Feel free to download and use them, under the condition that you provide a proper reference (given below).

(link to a movie) 



Compression An aggregate made via particlecluster aggregation (PCA), of porosity 85%, is being compressed between two surfaces. This aggregate is composed of 298 spherical SiO_{2} monomers 0.6μm in radius. Paszun, D. & Dominik, C. 2008, Astronomy and Astrophysics 484, 859 
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Reference for movies below:


Collisional compression (0.5 m/s impact) PCA aggregates made of 200 monomers each collide at 0.5 m/s. Energy is dissipated on restructuring of both particles. The rolling is a main dissipation chanel. 
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Collisional compression (0.75 m/s impact) PCA aggregates made of 200 monomers each collide at 0.75 m/s. Energy is dissipated on restructuring of both particles. The rolling is a main dissipation chanel. Erosion sets in and a few monomers are lost. 
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Maximum compression (1 m/s impact) PCA aggregates made of 200 monomers each collide at 1 m/s. Energy is dissipated on restructuring of both particles. Maximum compression is reached. Every increase of the impact energy causes more damage and stronger erosion. 
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Compression / decompression (2 m/s impact) PCA aggregates made of 200 monomers each collide at 2 m/s. Energy is dissipated on restructuring of both particles. Maximum compression is reached. There is however energy left and more restructuring leads to flattening. Every increase of the impact energy causes more decompression (flattening) and stronger erosion or even fragmentation.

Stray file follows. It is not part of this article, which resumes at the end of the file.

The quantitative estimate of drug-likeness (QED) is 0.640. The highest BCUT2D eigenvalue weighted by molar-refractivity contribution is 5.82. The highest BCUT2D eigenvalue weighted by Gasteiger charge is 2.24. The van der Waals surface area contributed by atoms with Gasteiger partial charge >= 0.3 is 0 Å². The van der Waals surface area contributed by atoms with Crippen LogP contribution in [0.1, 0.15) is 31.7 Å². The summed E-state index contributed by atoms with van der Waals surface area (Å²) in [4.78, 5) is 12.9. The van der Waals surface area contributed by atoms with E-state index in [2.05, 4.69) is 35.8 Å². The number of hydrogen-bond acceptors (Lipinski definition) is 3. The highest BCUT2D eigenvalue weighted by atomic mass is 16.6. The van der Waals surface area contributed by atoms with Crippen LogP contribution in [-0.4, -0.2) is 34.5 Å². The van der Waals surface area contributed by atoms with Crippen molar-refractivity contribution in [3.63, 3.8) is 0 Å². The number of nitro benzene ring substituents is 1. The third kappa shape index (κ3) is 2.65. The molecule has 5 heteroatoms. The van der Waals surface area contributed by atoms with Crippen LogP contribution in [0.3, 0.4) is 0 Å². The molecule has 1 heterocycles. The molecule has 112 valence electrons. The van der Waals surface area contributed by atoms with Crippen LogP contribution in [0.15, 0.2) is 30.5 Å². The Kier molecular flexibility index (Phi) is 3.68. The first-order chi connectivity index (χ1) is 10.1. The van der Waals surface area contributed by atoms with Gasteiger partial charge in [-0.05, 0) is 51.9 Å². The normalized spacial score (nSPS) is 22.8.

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Offset collision (0.75 m/s impact) PCA aggregates made of 200 monomers each collide at 0.75 m/s. The impact parameter is in this case equal to 1.5 aggregates radii. Energy is dissipated on restructuring of both particles. However, monomers are rolled out of each other rather than closer in. Reulting aggregate is stretched and thus very fluffy. 
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Offset collision (1 m/s impact) PCA aggregates made of 200 monomers each collide at 1 m/s. The impact parameter is in this case equal to 1.5 aggregates radii. Energy is dissipated on restructuring of both particles. At this point however resulting aggregate is composed of two impactors connected by a string of monomers. Very elongated structure forms due to the large impact parameter. An increase of the impact energy, however, causes break of the stringbond. 
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Central collision of two fractal aggregates of different mass (2 m/s impact) The fractal dimension of each aggregate is D_{f}=2.2. The target aggregate is composed of 1000 monomers, while the projectile has 50 monomers. The small projectile penetrates the fluffy target. Although the relative velocity is 2m/s, the energy per particle is only about 25% of the energy needed to roll one monomer over another by 90 degrees (E_{roll}). Note high flufiness and resulting from that inefficient energy transfer (some fragments stay intact in their original positions mening that they do not /"feel/" the impact).